With over 35 years of growing plants under our belts, we began to focus on herbs in 2008. We’d always loved growing them, but honestly, the demands for perennials and annuals in our local market meant that herbs only accounted for about 20% of the plants we grew. Once we hopped onto the world wide web, and were able to really use data to research what people wanted to grow, but couldn’t get locally, herbs became our focus. For the past 8+ years, we had added more and more herbs to our line up. Now, we are offering over 160 different types of herbs for you, our customers!
But, since we are growers, and addicted to growing a variety of plants, we’ve been ‘toying’ with the idea of introducing a closely related group of plants. So, drum roll please…
The Growers Exchange is honored to introduce our new North American Natives for your growing pleasure!
For those of you who may be unfamiliar with this term, simply put:
Native plants are adapted to the local climate and soil conditions where they naturally occur. These important plant species provide nectar, pollen, and seeds that serve as food for native butterflies, insects, birds and other animals. Unlike natives, common horticultural plants do not provide energetic rewards for their visitors and often require insect pest control to survive.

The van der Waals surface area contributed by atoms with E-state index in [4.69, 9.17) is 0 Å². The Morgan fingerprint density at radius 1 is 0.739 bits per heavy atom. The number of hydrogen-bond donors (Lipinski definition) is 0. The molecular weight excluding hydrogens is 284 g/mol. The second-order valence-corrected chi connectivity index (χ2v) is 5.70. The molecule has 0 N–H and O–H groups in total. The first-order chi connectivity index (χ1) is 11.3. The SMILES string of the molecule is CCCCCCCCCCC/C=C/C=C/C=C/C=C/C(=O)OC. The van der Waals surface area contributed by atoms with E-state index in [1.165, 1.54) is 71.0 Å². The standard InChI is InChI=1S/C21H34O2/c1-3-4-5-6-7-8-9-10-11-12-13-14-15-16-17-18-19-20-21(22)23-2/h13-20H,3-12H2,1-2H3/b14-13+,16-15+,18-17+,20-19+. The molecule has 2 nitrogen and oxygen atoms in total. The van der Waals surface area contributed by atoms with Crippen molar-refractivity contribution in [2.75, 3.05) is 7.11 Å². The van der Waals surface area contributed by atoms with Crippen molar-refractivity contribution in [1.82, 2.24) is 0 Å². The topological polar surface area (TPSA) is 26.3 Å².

There are a ton of other good reasons to plant natives, and among those are:
- Native plants are not fussy! In a garden environment, native plants do best with some attention and care, but require less water, fertilizer, pruning, little or no pesticide, and less of your time to maintain than do many common garden plants.
- Native plants require less water and they can also help with erosion control – their deep root systems increase the soil’s ability to store water. So, these plants can reduce water runoff. Once established, many native plants need minimal irrigation beyond normal rainfall. Saving water conserves a vital, limited resource and saves money, too.
- Native plants have developed their own defenses against many pests and diseases. Since most pesticides kill indiscriminately, beneficial insects become secondary targets in the fight against pests. Reducing or eliminating pesticide use lets natural pest control take over and keeps garden toxins out of our creeks and watersheds.
- Native plants, hummingbirds, butterflies, and other beneficial insects are “made for each other.” Research shows that native wildlife clearly prefers native plants. Native plants provide shelter and food for wildlife. Native plants promote biodiversity and stewardship of our natural heritage.
Oh, did we mention that they happen to be beautiful additions to your garden? Our Fall 2016 crop of Native & Nativar Plants includes gorgeous plants that will create a stunning fall garden. We’ve hand-picked for color, contrast, size and ease of maintenance. Please take a look at these plants and grab a few for your garden.
So What is a Nativar Plant?
A word about nativars. Yes, we are growing natives and nativars, and here is our position based on the research of one of my gardening gurus: